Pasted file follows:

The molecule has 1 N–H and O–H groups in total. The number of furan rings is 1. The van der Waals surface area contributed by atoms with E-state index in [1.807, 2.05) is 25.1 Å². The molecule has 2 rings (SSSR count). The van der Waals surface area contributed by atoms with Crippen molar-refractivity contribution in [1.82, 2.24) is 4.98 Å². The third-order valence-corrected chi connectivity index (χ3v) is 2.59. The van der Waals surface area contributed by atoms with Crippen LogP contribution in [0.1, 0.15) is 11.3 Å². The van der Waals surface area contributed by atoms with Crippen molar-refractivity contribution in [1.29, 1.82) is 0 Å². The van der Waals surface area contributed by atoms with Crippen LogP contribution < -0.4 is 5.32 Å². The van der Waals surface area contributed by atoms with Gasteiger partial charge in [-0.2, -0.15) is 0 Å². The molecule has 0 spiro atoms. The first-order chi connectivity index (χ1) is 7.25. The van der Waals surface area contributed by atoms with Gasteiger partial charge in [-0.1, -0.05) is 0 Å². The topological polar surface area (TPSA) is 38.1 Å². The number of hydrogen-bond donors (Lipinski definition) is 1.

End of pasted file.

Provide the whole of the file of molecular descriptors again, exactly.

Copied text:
The molecule has 1 N–H and O–H groups in total. The number of furan rings is 1. The van der Waals surface area contributed by atoms with E-state index in [1.807, 2.05) is 25.1 Å². The molecule has 2 rings (SSSR count). The van der Waals surface area contributed by atoms with Crippen molar-refractivity contribution in [1.82, 2.24) is 4.98 Å². The third-order valence-corrected chi connectivity index (χ3v) is 2.59. The van der Waals surface area contributed by atoms with Crippen LogP contribution in [0.1, 0.15) is 11.3 Å². The van der Waals surface area contributed by atoms with Crippen molar-refractivity contribution in [1.29, 1.82) is 0 Å². The van der Waals surface area contributed by atoms with Crippen LogP contribution < -0.4 is 5.32 Å². The van der Waals surface area contributed by atoms with Gasteiger partial charge in [-0.2, -0.15) is 0 Å². The molecule has 0 spiro atoms. The first-order chi connectivity index (χ1) is 7.25. The van der Waals surface area contributed by atoms with Gasteiger partial charge in [-0.1, -0.05) is 0 Å². The topological polar surface area (TPSA) is 38.1 Å². The number of hydrogen-bond donors (Lipinski definition) is 1.